The report reviews a few critical ‘climate change impacts’ like reversing water degradation by choosing smart technologies and sustainable farming practices or sequestering greenhouse gases emitted during agricultural activities by employing regenerative farming principles.

And perhaps the most critical solution of all? Deploying technology to enable a more connected agriculture and food industry. In my opinion, we can become powered by data and collaboration, putting us in a better position to come up with answers to big global problems and, in the long term, create a more resilient economy.

Still, to make an impact today, we need to understand the challenges and realities that farmers face now. So your first stop is here.

Read the report – https://bit.ly/3nUtj9b

#savetheenvironment #sustainability #regenerativeagriculture #agriculture #foodindustry #growingpopulation #growthforgood #makingchangehappen

Agtech Career Series

I am so passionate about educational marketing. It inspires me to look beyond the standard expectations of my role. For this project, I tried to situate myself in the mind of a teenager reading a presentation about a job in farming. It’s so much more than that though. It’s igniting their energy with thoughtful and calculated design. It’s creating flawless headlines and engaging copy that will leave them fascinated and motivated. More urgently, it’s about arming that younger generation with the knowledge to pursue a rewarding career in an ever-growing and transitioning industry.

Our primary call-to-action invokes us to – farm smart start today. We’ll provide you with the education and the technology to succeed. To change your operation for the better. To help the planet survive. So let’s band together and fill each other with hope to prepare ourselves to fight with our minds and hearts to beat global problems like a growing population, food waste, and climate change.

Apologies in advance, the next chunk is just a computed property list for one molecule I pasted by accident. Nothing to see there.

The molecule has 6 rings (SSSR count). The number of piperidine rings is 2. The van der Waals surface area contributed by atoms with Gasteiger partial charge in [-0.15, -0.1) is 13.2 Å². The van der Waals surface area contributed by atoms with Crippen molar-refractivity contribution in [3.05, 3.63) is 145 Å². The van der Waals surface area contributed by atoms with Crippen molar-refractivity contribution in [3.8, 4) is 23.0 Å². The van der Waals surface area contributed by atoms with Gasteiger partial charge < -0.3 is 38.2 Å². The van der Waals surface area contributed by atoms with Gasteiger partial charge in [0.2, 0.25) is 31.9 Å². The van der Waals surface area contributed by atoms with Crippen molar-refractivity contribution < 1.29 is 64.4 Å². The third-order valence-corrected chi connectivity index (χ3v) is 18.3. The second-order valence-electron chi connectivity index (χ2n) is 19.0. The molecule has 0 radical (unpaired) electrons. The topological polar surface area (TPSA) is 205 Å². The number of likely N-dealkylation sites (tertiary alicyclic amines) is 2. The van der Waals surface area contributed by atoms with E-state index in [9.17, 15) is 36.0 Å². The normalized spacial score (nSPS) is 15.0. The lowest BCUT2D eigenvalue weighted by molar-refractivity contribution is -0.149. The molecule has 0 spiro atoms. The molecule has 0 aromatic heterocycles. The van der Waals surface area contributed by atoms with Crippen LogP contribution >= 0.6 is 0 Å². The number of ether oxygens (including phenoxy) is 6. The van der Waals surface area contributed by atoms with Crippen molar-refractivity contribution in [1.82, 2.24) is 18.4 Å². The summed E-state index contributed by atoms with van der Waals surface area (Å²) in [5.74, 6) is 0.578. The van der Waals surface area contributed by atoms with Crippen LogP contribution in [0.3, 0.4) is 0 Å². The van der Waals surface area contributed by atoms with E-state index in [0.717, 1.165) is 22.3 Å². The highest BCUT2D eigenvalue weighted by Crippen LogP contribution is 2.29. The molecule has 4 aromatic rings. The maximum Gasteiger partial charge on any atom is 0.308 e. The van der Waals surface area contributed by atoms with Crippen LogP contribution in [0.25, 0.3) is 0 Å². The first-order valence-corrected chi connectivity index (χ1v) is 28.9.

I hope to participate in more projects like this in the future and maybe even join the classroom for some face-to-face interaction and hands-on teaching!

Read more about the project I launched here. Alongside a blog series, these are the assets I designed for the students:

And here are the blog graphics that were used to complement the content. I mimicked a rainbow effect because the colours of a rainbow positively impact our brains, affecting emotions, mental clarity, and energy levels. We all know long nights of studying could take advantage of a rainbow or two!

But Local First Facebook Ad

The ‘support local’ movement is a force driving change worldwide. It moves people to want to purchase fresh, healthy products from farmers. It creates a connection between shoppers, where we can ignite conversations to examine how we’re doing our part and why it’s so important. Products are showing up more readily and in places where you least expect to see them. Overall, there is a feeling of togetherness, kindness, and open-mindedness that helps promote awareness and captures the interest of new, existing, and prospective customers.

I wanted to create a fun digital ad that spoke to the nature of the ‘support local’ concept, one that explores options (expressed using a carousel format), eliminates predisposition (articulated in the ad copy), and ultimately grants us the ability to choose (the call-to-action ‘but local first’) – take action (decide what you want to eat for breakfast) or take action through inspiration (are your eggs local? Well, you can get them laid the same day of delivery! How awesome is that!). The inspiration trickles through in a matter of seconds affecting all those involved (conveyed through various images, colours, animation, and the image of a family). As individuals watching the ad, we feel more attuned to thinking about what’s on our plates, how it got there, where it comes from, and why our consumption habits can negatively or positively impact the planet. The focus remains on the following values –

Support local

Empower people

Help the planet

Grow the community

What are your thoughts on this ad? If I could make one change, I would use a graphic of a globe in place of the farming graphic (at the end of the video). Does it speak to you and make you feel empowered to support local? Let me know your thoughts; open to discussing with you!